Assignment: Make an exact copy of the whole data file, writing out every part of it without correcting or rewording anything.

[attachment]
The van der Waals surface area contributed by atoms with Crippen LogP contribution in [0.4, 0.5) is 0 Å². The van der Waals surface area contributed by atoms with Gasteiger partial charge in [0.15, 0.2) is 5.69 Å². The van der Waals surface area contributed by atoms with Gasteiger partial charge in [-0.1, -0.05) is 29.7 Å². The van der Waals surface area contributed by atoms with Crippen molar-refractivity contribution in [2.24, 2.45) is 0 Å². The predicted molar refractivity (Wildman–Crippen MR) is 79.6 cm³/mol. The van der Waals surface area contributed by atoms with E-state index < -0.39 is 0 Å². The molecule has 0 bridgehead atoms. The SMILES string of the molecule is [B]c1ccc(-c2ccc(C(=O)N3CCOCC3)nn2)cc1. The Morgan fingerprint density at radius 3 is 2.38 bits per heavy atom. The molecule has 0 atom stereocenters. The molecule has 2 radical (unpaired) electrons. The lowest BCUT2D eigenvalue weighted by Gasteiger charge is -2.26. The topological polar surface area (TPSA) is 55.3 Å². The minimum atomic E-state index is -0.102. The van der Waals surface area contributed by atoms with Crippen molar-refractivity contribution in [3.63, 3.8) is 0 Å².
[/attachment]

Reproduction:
The van der Waals surface area contributed by atoms with Crippen LogP contribution in [0.4, 0.5) is 0 Å². The van der Waals surface area contributed by atoms with Gasteiger partial charge in [0.15, 0.2) is 5.69 Å². The van der Waals surface area contributed by atoms with Gasteiger partial charge in [-0.1, -0.05) is 29.7 Å². The van der Waals surface area contributed by atoms with Crippen molar-refractivity contribution in [2.24, 2.45) is 0 Å². The predicted molar refractivity (Wildman–Crippen MR) is 79.6 cm³/mol. The van der Waals surface area contributed by atoms with E-state index < -0.39 is 0 Å². The molecule has 0 bridgehead atoms. The SMILES string of the molecule is [B]c1ccc(-c2ccc(C(=O)N3CCOCC3)nn2)cc1. The Morgan fingerprint density at radius 3 is 2.38 bits per heavy atom. The molecule has 0 atom stereocenters. The molecule has 2 radical (unpaired) electrons. The lowest BCUT2D eigenvalue weighted by Gasteiger charge is -2.26. The topological polar surface area (TPSA) is 55.3 Å². The minimum atomic E-state index is -0.102. The van der Waals surface area contributed by atoms with Crippen molar-refractivity contribution in [3.63, 3.8) is 0 Å².